Skip to main content

Public/Private Reuse Partnership Proves Successful For Kingston, Massachusetts

The full text article is not available for purchase.

The publisher only permits individual articles to be downloaded by subscribers.

or click here to sign up for a free trial


The town of Kingston, Massachusetts retained Camp Dresser & McKee Inc. (CDM) in December 1996 to develop a wastewater facilities plan to address failing septic systems in many areas of the town. This plan recommended construction of a sewerage system and a wastewater treatment plant (WWTP) with an average-day capacity of 375,000 gallons-per-day (gpd). Because state policy and the Ocean Sanctuaries Act require that all feasible land-based disposal alternatives be considered before pursuing surface water discharges, the town's solid waste transfer station site was recommended as the location for the WWTP and effluent disposal area. This site was selected because it is town-owned, located outside of water supply wellhead protection areas, contains suitable soils, and has a low groundwater table. It is also relatively distant from residential areas.

As further details of the recommended plan were developed, some potentially negative impacts were identified, including groundwater rise into the adjacent landfill and increased nutrient and hydraulic loads to a nearby cranberry bog. While investigating these potential impacts, an alternative option was conceived which kept treatment at the transfer station site and combined effluent disposal and reuse at a new private golf course. This option included a leaching field for effluent disposal, to be built underneath the proposed practice range, coupled with reuse to supplement golf course irrigation. Reuse water would be used as needed and the leaching field would be used when irrigation water was not needed, during the non-growing season. It soon became apparent that this new alternative would present the best solution to the town's wastewater disposal problems.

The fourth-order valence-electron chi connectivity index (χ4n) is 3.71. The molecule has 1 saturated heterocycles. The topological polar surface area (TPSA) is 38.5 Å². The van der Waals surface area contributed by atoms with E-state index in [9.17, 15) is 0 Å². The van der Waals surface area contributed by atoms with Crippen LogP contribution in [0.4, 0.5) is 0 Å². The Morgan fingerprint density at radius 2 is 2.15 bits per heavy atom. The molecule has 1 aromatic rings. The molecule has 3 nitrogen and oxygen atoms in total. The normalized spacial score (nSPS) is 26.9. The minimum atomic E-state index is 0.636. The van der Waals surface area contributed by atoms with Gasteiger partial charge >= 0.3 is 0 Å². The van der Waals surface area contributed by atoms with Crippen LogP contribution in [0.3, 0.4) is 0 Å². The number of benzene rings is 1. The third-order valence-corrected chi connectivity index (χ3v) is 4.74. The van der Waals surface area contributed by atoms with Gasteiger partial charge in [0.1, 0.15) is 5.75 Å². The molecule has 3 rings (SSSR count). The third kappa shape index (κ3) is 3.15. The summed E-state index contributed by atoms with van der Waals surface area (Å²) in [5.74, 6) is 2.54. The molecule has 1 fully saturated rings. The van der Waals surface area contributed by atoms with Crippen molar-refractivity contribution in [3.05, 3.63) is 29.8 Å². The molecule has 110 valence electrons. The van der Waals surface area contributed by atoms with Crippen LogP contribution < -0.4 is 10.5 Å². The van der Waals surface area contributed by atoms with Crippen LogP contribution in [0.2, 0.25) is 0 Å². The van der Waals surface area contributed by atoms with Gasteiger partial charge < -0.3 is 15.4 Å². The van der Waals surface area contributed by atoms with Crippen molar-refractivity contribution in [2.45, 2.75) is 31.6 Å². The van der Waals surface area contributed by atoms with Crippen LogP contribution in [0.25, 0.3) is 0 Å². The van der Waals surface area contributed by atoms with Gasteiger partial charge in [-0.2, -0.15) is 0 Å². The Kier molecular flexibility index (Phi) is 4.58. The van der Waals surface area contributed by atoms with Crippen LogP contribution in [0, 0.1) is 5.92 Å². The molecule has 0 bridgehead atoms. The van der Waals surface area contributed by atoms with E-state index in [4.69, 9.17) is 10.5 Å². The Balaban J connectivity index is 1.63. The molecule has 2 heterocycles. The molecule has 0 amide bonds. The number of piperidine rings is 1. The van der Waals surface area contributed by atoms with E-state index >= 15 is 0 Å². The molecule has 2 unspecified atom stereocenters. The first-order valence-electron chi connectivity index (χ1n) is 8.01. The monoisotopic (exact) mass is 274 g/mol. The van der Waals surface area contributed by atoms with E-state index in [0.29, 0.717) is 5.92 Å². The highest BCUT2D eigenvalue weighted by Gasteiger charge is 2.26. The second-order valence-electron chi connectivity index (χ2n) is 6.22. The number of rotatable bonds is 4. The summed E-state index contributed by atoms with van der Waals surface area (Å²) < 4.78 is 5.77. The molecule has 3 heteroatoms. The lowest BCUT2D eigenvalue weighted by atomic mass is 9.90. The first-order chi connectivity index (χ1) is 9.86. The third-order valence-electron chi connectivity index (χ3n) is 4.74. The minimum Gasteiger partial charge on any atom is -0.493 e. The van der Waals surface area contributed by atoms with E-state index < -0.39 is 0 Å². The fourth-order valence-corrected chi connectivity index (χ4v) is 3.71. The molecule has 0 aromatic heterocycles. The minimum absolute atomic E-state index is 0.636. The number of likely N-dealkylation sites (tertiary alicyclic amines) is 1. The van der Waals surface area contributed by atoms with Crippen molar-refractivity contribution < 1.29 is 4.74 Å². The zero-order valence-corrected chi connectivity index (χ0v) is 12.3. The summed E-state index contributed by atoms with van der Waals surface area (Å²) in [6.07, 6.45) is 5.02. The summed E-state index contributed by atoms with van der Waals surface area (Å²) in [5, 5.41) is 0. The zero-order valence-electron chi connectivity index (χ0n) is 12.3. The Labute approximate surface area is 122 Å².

This paper focuses on the recommended plan and the successful efforts undertaken, to identify and implement effluent reuse as the most cost-effective and environmentally sound option. These efforts were challenging because effluent reuse is new to Massachusetts, and many stakeholders were involved in the decision making process.

Document Type: Research Article


Publication date: January 1, 2000

More about this publication?
  • Proceedings of the Water Environment Federation is an archive of papers published in the proceedings of the annual Water Environment Federation® Technical Exhibition and Conference (WEFTEC® ) and specialty conferences held since the year 2000. These proceedings are not peer reviewed.

    WEF Members: Sign in (right panel) with your IngentaConnect user name and password to receive complimentary access.
  • Subscribe to this Title
  • Membership Information
  • About WEF Proceedings
  • WEFTEC Conference Information
  • Ingenta Connect is not responsible for the content or availability of external websites

Access Key

Free Content
Free content
New Content
New content
Open Access Content
Open access content
Partial Open Access Content
Partial Open access content
Subscribed Content
Subscribed content
Free Trial Content
Free trial content
Cookie Policy
Cookie Policy
Ingenta Connect website makes use of cookies so as to keep track of data that you have filled in. I am Happy with this Find out more